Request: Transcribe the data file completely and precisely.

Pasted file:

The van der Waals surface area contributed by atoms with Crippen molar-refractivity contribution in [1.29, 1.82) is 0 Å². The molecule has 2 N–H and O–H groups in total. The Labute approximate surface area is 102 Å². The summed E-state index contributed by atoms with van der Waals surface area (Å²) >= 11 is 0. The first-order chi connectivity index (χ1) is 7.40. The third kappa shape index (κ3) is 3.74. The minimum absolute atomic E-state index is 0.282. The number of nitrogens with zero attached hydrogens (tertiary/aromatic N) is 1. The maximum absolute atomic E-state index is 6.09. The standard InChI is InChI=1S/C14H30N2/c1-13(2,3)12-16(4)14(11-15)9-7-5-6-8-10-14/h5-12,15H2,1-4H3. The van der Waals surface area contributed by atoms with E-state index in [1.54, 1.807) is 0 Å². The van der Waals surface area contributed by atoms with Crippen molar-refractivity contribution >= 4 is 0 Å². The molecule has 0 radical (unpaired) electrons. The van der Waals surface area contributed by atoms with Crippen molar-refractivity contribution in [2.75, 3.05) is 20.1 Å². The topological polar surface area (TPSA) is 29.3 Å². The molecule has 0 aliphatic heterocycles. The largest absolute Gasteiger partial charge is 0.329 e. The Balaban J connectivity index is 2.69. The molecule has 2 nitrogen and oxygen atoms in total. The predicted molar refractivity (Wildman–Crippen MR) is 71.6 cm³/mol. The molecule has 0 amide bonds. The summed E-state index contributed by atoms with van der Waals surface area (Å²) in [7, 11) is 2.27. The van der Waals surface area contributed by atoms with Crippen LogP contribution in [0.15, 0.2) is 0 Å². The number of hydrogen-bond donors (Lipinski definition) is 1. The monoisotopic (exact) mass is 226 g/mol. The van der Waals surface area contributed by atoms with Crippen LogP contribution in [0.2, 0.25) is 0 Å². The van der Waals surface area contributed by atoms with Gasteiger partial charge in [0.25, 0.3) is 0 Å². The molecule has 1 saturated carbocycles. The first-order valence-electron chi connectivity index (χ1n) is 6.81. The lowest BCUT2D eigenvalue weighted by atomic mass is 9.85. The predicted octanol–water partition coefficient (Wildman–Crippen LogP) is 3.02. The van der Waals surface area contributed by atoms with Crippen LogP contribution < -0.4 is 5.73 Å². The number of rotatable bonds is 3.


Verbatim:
The van der Waals surface area contributed by atoms with Crippen molar-refractivity contribution in [1.29, 1.82) is 0 Å². The molecule has 2 N–H and O–H groups in total. The Labute approximate surface area is 102 Å². The summed E-state index contributed by atoms with van der Waals surface area (Å²) >= 11 is 0. The first-order chi connectivity index (χ1) is 7.40. The third kappa shape index (κ3) is 3.74. The minimum absolute atomic E-state index is 0.282. The number of nitrogens with zero attached hydrogens (tertiary/aromatic N) is 1. The maximum absolute atomic E-state index is 6.09. The standard InChI is InChI=1S/C14H30N2/c1-13(2,3)12-16(4)14(11-15)9-7-5-6-8-10-14/h5-12,15H2,1-4H3. The van der Waals surface area contributed by atoms with E-state index in [1.54, 1.807) is 0 Å². The van der Waals surface area contributed by atoms with Crippen molar-refractivity contribution >= 4 is 0 Å². The molecule has 0 radical (unpaired) electrons. The van der Waals surface area contributed by atoms with Crippen molar-refractivity contribution in [2.75, 3.05) is 20.1 Å². The topological polar surface area (TPSA) is 29.3 Å². The molecule has 0 aliphatic heterocycles. The largest absolute Gasteiger partial charge is 0.329 e. The Balaban J connectivity index is 2.69. The molecule has 2 nitrogen and oxygen atoms in total. The predicted molar refractivity (Wildman–Crippen MR) is 71.6 cm³/mol. The molecule has 0 amide bonds. The summed E-state index contributed by atoms with van der Waals surface area (Å²) in [7, 11) is 2.27. The van der Waals surface area contributed by atoms with Crippen LogP contribution in [0.15, 0.2) is 0 Å². The number of hydrogen-bond donors (Lipinski definition) is 1. The monoisotopic (exact) mass is 226 g/mol. The van der Waals surface area contributed by atoms with Crippen LogP contribution in [0.2, 0.25) is 0 Å². The van der Waals surface area contributed by atoms with Gasteiger partial charge in [0.25, 0.3) is 0 Å². The molecule has 1 saturated carbocycles. The first-order valence-electron chi connectivity index (χ1n) is 6.81. The lowest BCUT2D eigenvalue weighted by atomic mass is 9.85. The predicted octanol–water partition coefficient (Wildman–Crippen LogP) is 3.02. The van der Waals surface area contributed by atoms with Crippen LogP contribution < -0.4 is 5.73 Å². The number of rotatable bonds is 3.